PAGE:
Teeth Feel Fuzzy? 4 Tips for a Smoother Smile

  • By Website Team Technicians
  • 09 Dec, 2016

When you run your tongue over your teeth, the surface usually feels smooth and slick. Despite tiny grooves and pits in your teeth, your tongue should slide over your incisors and canines without any interruption or noticeable change in texture.

But sometimes late at night or early in the morning, your teeth may feel slightly rough, gritty or even fuzzy. When you look in the mirror, you don't see any food lingering in your mouth, but your teeth still feel as though they've donned tiny, invisible sweaters.


What Causes That Fuzzy Feeling?
That fuzzy feeling occurs for a variety of reasons, though the most common include:

Oxalic Acid
When you think of acidic foods, you may immediately think about soft drinks, beer, lemon juice or grapefruit. Dark, leafy vegetables might not even make it to your list.
However, spinach, rhubarb, kale and beets all contain varying amounts of oxalic acid, which ranks as a 1.3 on the pH scale. As you chew, the oxalic acid crystals coat your teeth, creating a gritty or chalky feeling.


Mucopolysaccharides
Your body produces long-chain sugar molecules, or mucopolysaccharides. Due to their positive charge, these molecules attract water and other fluids until they become slippery. As a result, they are an effective component in synovial fluid, enabling joints to slide smoothly past each other. Furthermore, these molecules appear in saliva, coating and lubricating food for swallowing and digestion.

But the same molecules that attract water also attract bacteria. The bacteria then produce a biofilm which builds up on the tooth, creating a rough, furry feeling.

Freshen Your Mouth With These Easy Steps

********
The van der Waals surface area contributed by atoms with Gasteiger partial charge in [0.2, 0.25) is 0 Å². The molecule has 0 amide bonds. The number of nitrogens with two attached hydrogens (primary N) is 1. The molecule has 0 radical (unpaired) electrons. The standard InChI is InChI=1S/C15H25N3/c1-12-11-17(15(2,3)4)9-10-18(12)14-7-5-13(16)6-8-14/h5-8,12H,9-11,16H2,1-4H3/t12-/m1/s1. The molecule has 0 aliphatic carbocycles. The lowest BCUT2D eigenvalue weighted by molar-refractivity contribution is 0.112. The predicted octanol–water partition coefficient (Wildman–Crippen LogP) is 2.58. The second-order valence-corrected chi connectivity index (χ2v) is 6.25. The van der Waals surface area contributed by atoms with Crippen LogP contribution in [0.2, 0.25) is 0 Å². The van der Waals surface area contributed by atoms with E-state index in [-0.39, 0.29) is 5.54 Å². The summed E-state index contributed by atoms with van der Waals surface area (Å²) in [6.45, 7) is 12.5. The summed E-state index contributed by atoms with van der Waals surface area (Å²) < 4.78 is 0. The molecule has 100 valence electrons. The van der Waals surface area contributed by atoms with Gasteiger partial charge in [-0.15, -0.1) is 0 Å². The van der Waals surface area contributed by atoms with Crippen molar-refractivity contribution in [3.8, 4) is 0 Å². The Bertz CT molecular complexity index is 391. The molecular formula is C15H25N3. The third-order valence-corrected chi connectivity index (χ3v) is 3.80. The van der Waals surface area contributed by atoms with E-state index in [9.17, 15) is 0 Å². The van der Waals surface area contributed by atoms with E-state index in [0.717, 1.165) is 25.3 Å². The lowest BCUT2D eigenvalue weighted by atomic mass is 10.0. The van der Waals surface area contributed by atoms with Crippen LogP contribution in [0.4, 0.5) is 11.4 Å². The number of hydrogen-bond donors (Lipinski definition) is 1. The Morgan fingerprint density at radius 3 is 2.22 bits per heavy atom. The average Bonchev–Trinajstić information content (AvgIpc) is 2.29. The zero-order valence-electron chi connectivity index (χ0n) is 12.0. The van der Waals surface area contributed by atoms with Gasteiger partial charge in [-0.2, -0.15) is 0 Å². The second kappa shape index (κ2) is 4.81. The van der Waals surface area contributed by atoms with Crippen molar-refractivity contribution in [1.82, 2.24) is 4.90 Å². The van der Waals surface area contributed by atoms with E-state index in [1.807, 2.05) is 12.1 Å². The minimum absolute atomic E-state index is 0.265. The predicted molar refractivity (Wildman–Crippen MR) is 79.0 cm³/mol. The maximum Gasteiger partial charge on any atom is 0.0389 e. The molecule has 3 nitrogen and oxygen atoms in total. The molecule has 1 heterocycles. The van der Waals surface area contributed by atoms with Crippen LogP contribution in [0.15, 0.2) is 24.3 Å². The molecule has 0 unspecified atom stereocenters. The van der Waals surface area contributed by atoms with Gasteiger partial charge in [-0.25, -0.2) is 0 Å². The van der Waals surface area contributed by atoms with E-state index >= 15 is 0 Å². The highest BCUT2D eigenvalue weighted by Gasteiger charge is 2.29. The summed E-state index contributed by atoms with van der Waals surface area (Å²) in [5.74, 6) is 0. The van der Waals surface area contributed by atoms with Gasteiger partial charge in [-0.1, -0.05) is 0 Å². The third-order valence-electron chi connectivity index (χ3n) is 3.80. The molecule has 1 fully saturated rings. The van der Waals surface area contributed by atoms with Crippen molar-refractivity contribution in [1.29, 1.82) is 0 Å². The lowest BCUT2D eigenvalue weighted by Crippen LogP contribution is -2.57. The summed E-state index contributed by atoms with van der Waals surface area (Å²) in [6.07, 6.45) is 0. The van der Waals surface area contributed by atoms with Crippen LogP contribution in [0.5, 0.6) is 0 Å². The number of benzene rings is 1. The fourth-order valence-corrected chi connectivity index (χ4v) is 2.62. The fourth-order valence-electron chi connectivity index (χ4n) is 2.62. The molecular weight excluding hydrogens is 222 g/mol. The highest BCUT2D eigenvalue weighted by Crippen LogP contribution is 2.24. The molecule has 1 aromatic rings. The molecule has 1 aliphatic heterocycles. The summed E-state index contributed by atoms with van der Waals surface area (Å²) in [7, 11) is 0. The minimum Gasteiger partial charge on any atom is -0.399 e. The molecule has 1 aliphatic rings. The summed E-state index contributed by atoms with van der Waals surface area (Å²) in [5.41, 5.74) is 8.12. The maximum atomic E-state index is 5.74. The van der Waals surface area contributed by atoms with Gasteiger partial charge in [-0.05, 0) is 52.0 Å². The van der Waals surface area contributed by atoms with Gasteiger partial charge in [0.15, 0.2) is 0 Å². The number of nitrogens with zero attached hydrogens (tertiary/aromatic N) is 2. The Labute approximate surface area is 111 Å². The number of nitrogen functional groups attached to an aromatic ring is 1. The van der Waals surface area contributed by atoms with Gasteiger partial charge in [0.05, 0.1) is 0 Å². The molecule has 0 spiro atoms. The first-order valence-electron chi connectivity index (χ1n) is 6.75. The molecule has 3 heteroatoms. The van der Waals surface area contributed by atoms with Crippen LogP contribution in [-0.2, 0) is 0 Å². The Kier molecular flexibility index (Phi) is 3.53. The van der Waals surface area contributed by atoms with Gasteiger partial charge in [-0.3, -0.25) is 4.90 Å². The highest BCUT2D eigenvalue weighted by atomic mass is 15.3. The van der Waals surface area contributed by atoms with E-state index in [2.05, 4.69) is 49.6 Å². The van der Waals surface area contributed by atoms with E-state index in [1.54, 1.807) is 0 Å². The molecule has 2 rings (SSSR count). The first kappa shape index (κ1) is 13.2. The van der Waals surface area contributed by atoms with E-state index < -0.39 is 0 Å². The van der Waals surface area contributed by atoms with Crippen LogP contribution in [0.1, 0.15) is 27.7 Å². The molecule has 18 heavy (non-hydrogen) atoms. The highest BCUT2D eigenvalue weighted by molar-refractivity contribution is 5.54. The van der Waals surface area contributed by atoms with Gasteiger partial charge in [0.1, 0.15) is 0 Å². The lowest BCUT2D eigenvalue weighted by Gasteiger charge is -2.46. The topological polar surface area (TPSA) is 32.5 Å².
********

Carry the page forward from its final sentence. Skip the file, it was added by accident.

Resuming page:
Fortunately, that furry feeling is easy to fight. When you follow these easy steps, your smile should feel smooth and clean once more.

1. Eat Crunchy Fruits or Vegetables
Crunchy, fibre-rich foods have a rough surface that scrapes away at the bacteria on your teeth. Furthermore, the fibre stimulates saliva
production, which rinses away food particles lingering on your teeth's surface.

2. Sip Water Throughout the Day
Water restores your mouth's natural pH balance after you eat acidic foods. And like your saliva, water rinses way sugars and starches that would otherwise feed the bacteria in your mouth. Additionally, water binds to the mucopolysaccharides in your saliva to create a slippery substance, so your teeth feel smooth rather than rough.

3. Brush 30 Minutes After Eating
Acidic foods weaken your enamel, increasing your likelihood of tooth decay. When you brush immediately after eating, you may push the acids deeper into your teeth, causing permanent damage. But that doesn't mean you should skip brushing entirely. The longer you leave acids, bacteria and plaque on your teeth, the greater chance they have of eating away at the enamel and damaging your teeth's pulp.

To strike a healthy balance, wait 30 minutes after eating and then brush your teeth. Try to brush each tooth's surface; otherwise the bacteria will continue to build up in the places you miss.

4. Don't Forget to Floss
Your toothbrush can remove bacteria and acid build-up on the front and back of your teeth. But even the best bristles can't reach in between your teeth, so you need floss to finish the job. Ideally, you should floss as often as you brush. But most experts agree that you should aim to floss at least once daily to ensure smoother, healthier smile.

Do Your Teeth Still Feel Furry?
The above techniques will freshen your mouth and remove some bacteria. But if your teeth still feel fuzzy after cleaning, don't wait to schedule an appointment with your dentist.